21 Feb Reflections on Childhood
And He sat down and called the twelve; and He said to them, ‘If any one would be first, he must be last of all and servant of all.’ And He took a child, and put him in the midst of them… When Christ takes this child and shows him to the Twelve, what is it exactly that He wants to teach them?
First of all, I think we are meant to understand that He is responding to the discussion that we are told the Twelve had been having on the way to Capernaum, which when He had asked them about it they had been too embarrassed to reveal. Why were they embarrassed? What they had been discussing was the question of who among them was the greatest. From this we learn that they were already beginning to organize themselves as human groups tend to do, when left to themselves: hierarchically, according to relations of domination and subordination. Although, as a group, they were ostensibly configured around the person of Christ, their discussion about who was to be counted the greatest shows that they were in truth making themselves insensitive to the difference that He embodied in Himself and was attempting to communicate to them. This is why they were too embarrassed to tell Him about it. Instead of attending to the re-creation of human relationships which He was enacting in their midst, they were reverting to the old, familiar pattern of things, the way of rivalry and conflict, which in their hearts they knew to be a betrayal, a failure to heed the originality that was confronting them.
The truth that this originality isn’t a mere variation on established patterns of relating to each other, but requires a revolution in human thinking and behaviour, is shown by the starkness of the words with which Christ begins to respond to them, which appear paradoxical in their severity: If any one would be first, he must be last of all and servant of all. This teaching doesn’t mean that there is an alternative path to being first, that the desire to be first can be held on to but fulfilled in a different way. What Christ is telling them is that the desire itself must be surrendered. In the re-making of human relationships which He is accomplishing, there will be no such thing as being first, and therefore no space for desiring it. The whole pattern of order that extends from first to last is to be overcome. In its place there is to emerge a new pattern, a form of community in which ways of relating are lived out differently: not according to a desire to be first, but solely according to the desire of each to be of service to the others.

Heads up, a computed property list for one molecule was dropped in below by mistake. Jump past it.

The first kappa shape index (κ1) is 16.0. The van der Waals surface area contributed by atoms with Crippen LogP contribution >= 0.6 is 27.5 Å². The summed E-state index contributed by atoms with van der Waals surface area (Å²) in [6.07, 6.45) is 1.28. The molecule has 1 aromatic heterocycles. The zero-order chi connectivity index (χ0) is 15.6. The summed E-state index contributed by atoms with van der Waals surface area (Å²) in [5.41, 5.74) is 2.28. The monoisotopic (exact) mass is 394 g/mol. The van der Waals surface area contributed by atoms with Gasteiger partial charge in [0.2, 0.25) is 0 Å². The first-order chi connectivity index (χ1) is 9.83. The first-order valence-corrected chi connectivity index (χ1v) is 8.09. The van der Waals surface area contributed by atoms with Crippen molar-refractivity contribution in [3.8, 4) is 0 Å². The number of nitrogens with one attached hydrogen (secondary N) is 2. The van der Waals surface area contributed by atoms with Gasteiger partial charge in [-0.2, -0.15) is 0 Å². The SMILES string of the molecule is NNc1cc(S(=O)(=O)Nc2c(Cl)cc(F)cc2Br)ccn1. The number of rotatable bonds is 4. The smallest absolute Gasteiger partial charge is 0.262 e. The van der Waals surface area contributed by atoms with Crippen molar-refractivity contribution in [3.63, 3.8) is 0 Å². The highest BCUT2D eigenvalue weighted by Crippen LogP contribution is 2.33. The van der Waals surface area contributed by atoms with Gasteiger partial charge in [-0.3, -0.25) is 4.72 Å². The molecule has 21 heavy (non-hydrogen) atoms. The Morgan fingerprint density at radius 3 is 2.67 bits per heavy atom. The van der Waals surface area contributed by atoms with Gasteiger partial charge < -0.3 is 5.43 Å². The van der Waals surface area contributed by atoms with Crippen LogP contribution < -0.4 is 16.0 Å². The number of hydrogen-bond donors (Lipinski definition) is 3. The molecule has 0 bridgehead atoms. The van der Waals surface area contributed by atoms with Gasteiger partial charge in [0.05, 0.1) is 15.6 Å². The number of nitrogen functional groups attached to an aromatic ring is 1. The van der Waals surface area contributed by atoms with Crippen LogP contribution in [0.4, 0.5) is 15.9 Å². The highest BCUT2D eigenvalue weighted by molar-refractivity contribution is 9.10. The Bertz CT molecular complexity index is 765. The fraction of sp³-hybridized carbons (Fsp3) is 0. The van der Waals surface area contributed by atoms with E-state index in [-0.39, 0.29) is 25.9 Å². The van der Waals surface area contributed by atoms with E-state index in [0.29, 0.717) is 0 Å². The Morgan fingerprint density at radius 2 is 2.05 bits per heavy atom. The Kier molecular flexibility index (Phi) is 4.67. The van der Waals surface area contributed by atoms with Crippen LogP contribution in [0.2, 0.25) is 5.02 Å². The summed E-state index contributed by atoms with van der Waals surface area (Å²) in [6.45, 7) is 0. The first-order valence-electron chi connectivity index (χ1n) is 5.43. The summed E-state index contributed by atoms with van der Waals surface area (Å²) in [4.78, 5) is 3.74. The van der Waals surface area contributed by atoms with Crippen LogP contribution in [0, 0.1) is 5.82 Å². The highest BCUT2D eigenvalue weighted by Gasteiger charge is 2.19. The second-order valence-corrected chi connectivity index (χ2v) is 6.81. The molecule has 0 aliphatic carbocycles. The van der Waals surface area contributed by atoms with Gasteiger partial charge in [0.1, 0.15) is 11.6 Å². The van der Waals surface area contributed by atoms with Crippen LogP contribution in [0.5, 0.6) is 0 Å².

And it was at this point that we are told Christ took a child and put him in the midst of them. To see what this means, we have to understand that the child is not being presented to the Twelve as an example of innocence. As everyone knows, the ways in which children relate to each other are as marked by the instinct to dominate as adult relationships are. The point about the child is not that he is to be seen sentimentally, as somehow innocent of the desire to be first, but rather than he is to be viewed realistically, as incompetent to achieve what he desires. The child is incompetent because he is fundamentally weak and dependent, incapable of sustaining himself, always in need of care and assistance, essentially helpless. It is this, rather than any imagined innocence, which makes him exemplary. Christ is suggesting to the Twelve that they must come to understand themselves as resembling the child precisely in his incapacity.